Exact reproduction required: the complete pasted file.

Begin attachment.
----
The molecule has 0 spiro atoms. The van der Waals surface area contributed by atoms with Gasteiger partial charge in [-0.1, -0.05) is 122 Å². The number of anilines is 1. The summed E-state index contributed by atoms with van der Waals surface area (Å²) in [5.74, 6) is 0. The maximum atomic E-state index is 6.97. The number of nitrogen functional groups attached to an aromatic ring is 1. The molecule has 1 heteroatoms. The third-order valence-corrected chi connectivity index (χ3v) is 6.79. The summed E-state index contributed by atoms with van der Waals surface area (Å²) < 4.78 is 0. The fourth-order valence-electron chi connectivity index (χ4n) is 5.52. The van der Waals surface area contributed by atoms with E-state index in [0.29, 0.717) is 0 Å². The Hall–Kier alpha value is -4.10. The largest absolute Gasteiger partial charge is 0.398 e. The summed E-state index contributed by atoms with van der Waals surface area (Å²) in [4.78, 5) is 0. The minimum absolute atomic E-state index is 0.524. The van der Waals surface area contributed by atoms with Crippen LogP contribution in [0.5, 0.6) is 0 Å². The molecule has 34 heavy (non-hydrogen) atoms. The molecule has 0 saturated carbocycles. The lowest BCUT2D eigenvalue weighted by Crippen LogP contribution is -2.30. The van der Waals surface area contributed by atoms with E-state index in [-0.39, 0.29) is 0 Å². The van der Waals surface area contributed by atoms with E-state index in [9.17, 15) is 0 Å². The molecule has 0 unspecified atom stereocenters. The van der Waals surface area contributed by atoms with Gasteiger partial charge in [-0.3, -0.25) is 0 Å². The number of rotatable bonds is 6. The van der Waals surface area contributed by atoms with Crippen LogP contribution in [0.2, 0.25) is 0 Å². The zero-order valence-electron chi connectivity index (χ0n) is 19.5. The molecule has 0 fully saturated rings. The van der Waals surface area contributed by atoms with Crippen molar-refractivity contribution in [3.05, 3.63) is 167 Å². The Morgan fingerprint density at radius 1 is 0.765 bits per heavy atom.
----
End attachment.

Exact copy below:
The molecule has 0 spiro atoms. The van der Waals surface area contributed by atoms with Gasteiger partial charge in [-0.1, -0.05) is 122 Å². The number of anilines is 1. The summed E-state index contributed by atoms with van der Waals surface area (Å²) in [5.74, 6) is 0. The maximum atomic E-state index is 6.97. The number of nitrogen functional groups attached to an aromatic ring is 1. The molecule has 1 heteroatoms. The third-order valence-corrected chi connectivity index (χ3v) is 6.79. The summed E-state index contributed by atoms with van der Waals surface area (Å²) < 4.78 is 0. The fourth-order valence-electron chi connectivity index (χ4n) is 5.52. The van der Waals surface area contributed by atoms with E-state index in [0.29, 0.717) is 0 Å². The Hall–Kier alpha value is -4.10. The largest absolute Gasteiger partial charge is 0.398 e. The summed E-state index contributed by atoms with van der Waals surface area (Å²) in [4.78, 5) is 0. The minimum absolute atomic E-state index is 0.524. The van der Waals surface area contributed by atoms with Crippen LogP contribution in [0.5, 0.6) is 0 Å². The molecule has 34 heavy (non-hydrogen) atoms. The molecule has 0 saturated carbocycles. The lowest BCUT2D eigenvalue weighted by Crippen LogP contribution is -2.30. The van der Waals surface area contributed by atoms with E-state index in [-0.39, 0.29) is 0 Å². The van der Waals surface area contributed by atoms with E-state index in [9.17, 15) is 0 Å². The molecule has 0 unspecified atom stereocenters. The van der Waals surface area contributed by atoms with Gasteiger partial charge in [-0.3, -0.25) is 0 Å². The number of rotatable bonds is 6. The van der Waals surface area contributed by atoms with Crippen LogP contribution in [0.2, 0.25) is 0 Å². The zero-order valence-electron chi connectivity index (χ0n) is 19.5. The molecule has 0 fully saturated rings. The van der Waals surface area contributed by atoms with Crippen molar-refractivity contribution in [3.05, 3.63) is 167 Å². The Morgan fingerprint density at radius 1 is 0.765 bits per heavy atom.